Threats by United Nations

From time to time, many people and organizations predict, according to current events, threats that will afflict humanity in the coming years. One such organization is the United Nations. It is an international organization founded in 1945. Today, it consists of 193 Member States, which are accepted as members by decision of the General Assembly and on the recommendation of the Security Council. Their work is guided by the purposes and principles contained in the founding Charter. The United Nations may have evolved over the years to keep up with a rapidly changing world, but one thing has remained the same: it remains the only place on Earth where all nations of the world can come together, discuss common problems, and find common solutions that benefit all of humanity.

According to the United Nations, there are many environmental threats, starting with the unchecked carbon pollution. It is known that global emissions are set to increase almost 14% over the current decade that spells catastrophe. Moreover, increased heat waves, droughts, and floods are already exceeding plants and animals’ tolerance thresholds. So, it is possible that many ecosystems are at the point of no return. We must do something because a delay in finding a solution means death. Let’s accelerate the energy transition to a renewable energy future. Tackling all these different challenges involves everyone working together to prioritize risk reduction, as well as equity and justice in decision-making and investment.

Furthermore, fires are expected to increase by 50% by the end of the century. But we all know that funding isn’t properly channeled into wildfire prevention and wildfires mainly hurt the poor nations and destroy ecosystems. Not only that, but also smoke directly harms human health. There is no doubt that the exacerbation of wildfires and climate change are analogous, and they both enable each other. More funding is spent on response than prevention, despite reports showing it should be otherwise and, of course, there should be more awareness globally about firefighters’ health risks.

Moreover, because environmental threats are worsening conflicts worldwide, they will soon constitute the biggest challenge to human rights, the United Nations has warned. Climate change, pollution, and nature loss are severely affecting human rights, while countries across the globe fail to take the necessary action. The interlinked crises of pollution, climate change, and biodiversity act as threat multipliers, amplifying conflicts, tensions, and structural inequalities, and forcing people into increasingly vulnerable situations. As these environmental threats intensify, they will constitute the single greatest challenge to human rights of our era. Environmental threats were already directly and severely impacting a broad range of rights, including the rights to adequate food, water, education, housing, health, development, and even life itself, hurting the poorest nations the hardest. The UN rights chief cited “murderous climate events”, including the fires in Siberia and California, and floods in China, Germany, and Turkey. Bachelet warned that severe droughts could additionally force millions of people into misery, hunger, and displacement. Therefore, addressing the environmental crisis is a humanitarian, a human rights imperative, a peace building, and a development imperative.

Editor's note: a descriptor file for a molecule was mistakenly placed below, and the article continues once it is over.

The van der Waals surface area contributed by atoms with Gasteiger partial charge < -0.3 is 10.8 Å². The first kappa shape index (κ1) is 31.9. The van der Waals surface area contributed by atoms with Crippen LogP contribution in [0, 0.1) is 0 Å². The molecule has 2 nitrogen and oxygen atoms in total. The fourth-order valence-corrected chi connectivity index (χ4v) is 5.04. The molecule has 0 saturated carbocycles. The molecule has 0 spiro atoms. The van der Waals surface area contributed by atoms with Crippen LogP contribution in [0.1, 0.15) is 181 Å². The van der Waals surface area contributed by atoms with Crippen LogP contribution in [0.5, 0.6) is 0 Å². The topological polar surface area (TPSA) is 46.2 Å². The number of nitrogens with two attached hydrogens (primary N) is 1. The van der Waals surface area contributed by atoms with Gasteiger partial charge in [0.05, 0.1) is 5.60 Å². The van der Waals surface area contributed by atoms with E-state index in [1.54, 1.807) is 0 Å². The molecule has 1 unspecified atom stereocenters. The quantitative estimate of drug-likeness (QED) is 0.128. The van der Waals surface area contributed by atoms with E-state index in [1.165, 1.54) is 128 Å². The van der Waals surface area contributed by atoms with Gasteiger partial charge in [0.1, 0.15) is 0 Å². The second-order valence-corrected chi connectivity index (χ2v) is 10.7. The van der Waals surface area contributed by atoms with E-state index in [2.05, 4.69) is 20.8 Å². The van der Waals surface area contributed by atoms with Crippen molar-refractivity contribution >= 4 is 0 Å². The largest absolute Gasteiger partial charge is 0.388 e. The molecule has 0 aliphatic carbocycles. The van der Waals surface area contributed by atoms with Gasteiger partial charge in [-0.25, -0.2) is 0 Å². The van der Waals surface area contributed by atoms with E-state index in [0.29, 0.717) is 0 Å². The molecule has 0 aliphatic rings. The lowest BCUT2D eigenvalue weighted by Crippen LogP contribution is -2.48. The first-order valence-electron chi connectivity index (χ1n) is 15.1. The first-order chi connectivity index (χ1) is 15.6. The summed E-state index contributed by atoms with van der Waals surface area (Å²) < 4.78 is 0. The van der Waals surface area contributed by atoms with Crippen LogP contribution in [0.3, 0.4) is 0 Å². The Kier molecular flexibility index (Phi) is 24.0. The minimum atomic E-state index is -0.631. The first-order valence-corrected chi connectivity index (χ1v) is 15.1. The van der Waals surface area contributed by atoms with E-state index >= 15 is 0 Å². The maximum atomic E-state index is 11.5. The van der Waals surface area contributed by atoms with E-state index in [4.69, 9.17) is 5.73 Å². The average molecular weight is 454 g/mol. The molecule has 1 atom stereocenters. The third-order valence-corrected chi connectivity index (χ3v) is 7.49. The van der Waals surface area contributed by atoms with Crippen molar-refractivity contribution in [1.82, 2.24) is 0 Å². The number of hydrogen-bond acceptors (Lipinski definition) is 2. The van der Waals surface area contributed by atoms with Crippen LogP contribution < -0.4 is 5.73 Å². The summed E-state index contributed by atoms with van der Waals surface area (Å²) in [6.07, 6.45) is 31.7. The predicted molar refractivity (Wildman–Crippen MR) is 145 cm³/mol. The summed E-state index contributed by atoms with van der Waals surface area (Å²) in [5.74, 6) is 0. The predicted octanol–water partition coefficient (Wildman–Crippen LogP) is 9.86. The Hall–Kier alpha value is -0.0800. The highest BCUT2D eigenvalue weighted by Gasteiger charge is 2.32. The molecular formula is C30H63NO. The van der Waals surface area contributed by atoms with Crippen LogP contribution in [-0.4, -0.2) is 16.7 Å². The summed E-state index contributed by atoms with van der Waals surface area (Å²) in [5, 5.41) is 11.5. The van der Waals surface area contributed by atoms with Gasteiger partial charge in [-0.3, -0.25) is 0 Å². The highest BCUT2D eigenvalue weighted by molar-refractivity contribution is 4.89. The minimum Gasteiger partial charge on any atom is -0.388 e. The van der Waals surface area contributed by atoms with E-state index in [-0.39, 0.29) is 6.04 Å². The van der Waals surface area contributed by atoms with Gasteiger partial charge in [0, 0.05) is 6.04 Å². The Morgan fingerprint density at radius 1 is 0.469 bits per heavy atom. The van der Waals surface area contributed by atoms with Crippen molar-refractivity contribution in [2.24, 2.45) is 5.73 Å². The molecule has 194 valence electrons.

The United Nations also warn of a human security threat. Digital advances could jeopardize the security of future generations. Digital technologies are increasingly pushing for the existing legal, humanitarian, and ethical rules, non-proliferation, international stability, peace and security. It also reduces barriers to access and opens new potential conflict areas. At the same time, there has been a dramatic increase in malicious incidents targeting information and communication technology. “Violent” internet and marketing that have a negative impact on men, women and children are associated with threats such as cyberbullying, co-worker violence and the unconscious dissemination of personal information. The UN Report warns of illegal economic flows and the link between social media and drug use. Finally, the annual report points out that social media offer opportunities to buy cannabis, prescription painkillers and other controlled substances.

Finally, the United Nations predicted a financial threat. At least two thirds of households with children have lost income since the COVID-19 pandemic broke out two years ago, according to a joint report released on Wednesday by the United Nations Children’s Fund (UNICEF) and The World Bank. Speaking of the lack of human capital development, Ms. Sánchez-Páramo added that the current situation “could lead to increased inequality for future generations, making children less likely to do better than their parents or grandparents”. Crash in family incomes during COVID will increase inequality for the future generations.

So, these are the threats posed by the United Nations. We all need to do our best to keep them from becoming a reality. Otherwise, the consequences will be harmful to all of us.

by Euphoria Team

Euphoria’s members: Eirini Antoniadi, Emilevassiliou, Artemis Logkaki, Theodora Matsaka, Alexia Moschouti, Iwanna Tsane

Course’s Professors: Betty Tsakarestou and Mania Xenou

#ADandPRLab #PanteionUniversity #CrisisManagement

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